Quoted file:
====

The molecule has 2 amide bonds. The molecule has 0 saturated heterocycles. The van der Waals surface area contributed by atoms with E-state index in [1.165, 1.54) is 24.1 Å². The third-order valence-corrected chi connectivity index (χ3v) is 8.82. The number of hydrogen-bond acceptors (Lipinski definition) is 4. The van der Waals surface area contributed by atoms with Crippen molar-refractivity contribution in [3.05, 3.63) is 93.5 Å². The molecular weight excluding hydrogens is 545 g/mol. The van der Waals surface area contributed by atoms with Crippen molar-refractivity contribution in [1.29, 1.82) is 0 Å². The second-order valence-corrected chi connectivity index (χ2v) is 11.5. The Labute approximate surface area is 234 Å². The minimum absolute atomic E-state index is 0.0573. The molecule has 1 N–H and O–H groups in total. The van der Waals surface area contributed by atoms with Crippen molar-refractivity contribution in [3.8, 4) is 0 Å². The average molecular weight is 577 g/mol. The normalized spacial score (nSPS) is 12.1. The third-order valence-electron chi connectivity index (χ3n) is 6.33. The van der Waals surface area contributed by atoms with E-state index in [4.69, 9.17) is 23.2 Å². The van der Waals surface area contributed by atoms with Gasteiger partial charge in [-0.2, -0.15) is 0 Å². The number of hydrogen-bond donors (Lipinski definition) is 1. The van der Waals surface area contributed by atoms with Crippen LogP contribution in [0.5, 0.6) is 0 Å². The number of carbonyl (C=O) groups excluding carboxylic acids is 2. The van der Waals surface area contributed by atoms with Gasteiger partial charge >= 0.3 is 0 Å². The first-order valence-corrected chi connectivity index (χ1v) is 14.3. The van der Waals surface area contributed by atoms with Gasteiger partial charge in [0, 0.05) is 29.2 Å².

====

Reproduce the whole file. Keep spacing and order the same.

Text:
The molecule has 2 amide bonds. The molecule has 0 saturated heterocycles. The van der Waals surface area contributed by atoms with E-state index in [1.165, 1.54) is 24.1 Å². The third-order valence-corrected chi connectivity index (χ3v) is 8.82. The number of hydrogen-bond acceptors (Lipinski definition) is 4. The van der Waals surface area contributed by atoms with Crippen molar-refractivity contribution in [3.05, 3.63) is 93.5 Å². The molecular weight excluding hydrogens is 545 g/mol. The van der Waals surface area contributed by atoms with Crippen molar-refractivity contribution in [1.29, 1.82) is 0 Å². The second-order valence-corrected chi connectivity index (χ2v) is 11.5. The Labute approximate surface area is 234 Å². The minimum absolute atomic E-state index is 0.0573. The molecule has 1 N–H and O–H groups in total. The van der Waals surface area contributed by atoms with Crippen molar-refractivity contribution in [3.8, 4) is 0 Å². The average molecular weight is 577 g/mol. The normalized spacial score (nSPS) is 12.1. The third-order valence-electron chi connectivity index (χ3n) is 6.33. The van der Waals surface area contributed by atoms with E-state index in [4.69, 9.17) is 23.2 Å². The van der Waals surface area contributed by atoms with Gasteiger partial charge in [-0.2, -0.15) is 0 Å². The number of hydrogen-bond donors (Lipinski definition) is 1. The van der Waals surface area contributed by atoms with Crippen LogP contribution in [0.5, 0.6) is 0 Å². The number of carbonyl (C=O) groups excluding carboxylic acids is 2. The van der Waals surface area contributed by atoms with Gasteiger partial charge >= 0.3 is 0 Å². The first-order valence-corrected chi connectivity index (χ1v) is 14.3. The van der Waals surface area contributed by atoms with Gasteiger partial charge in [0, 0.05) is 29.2 Å².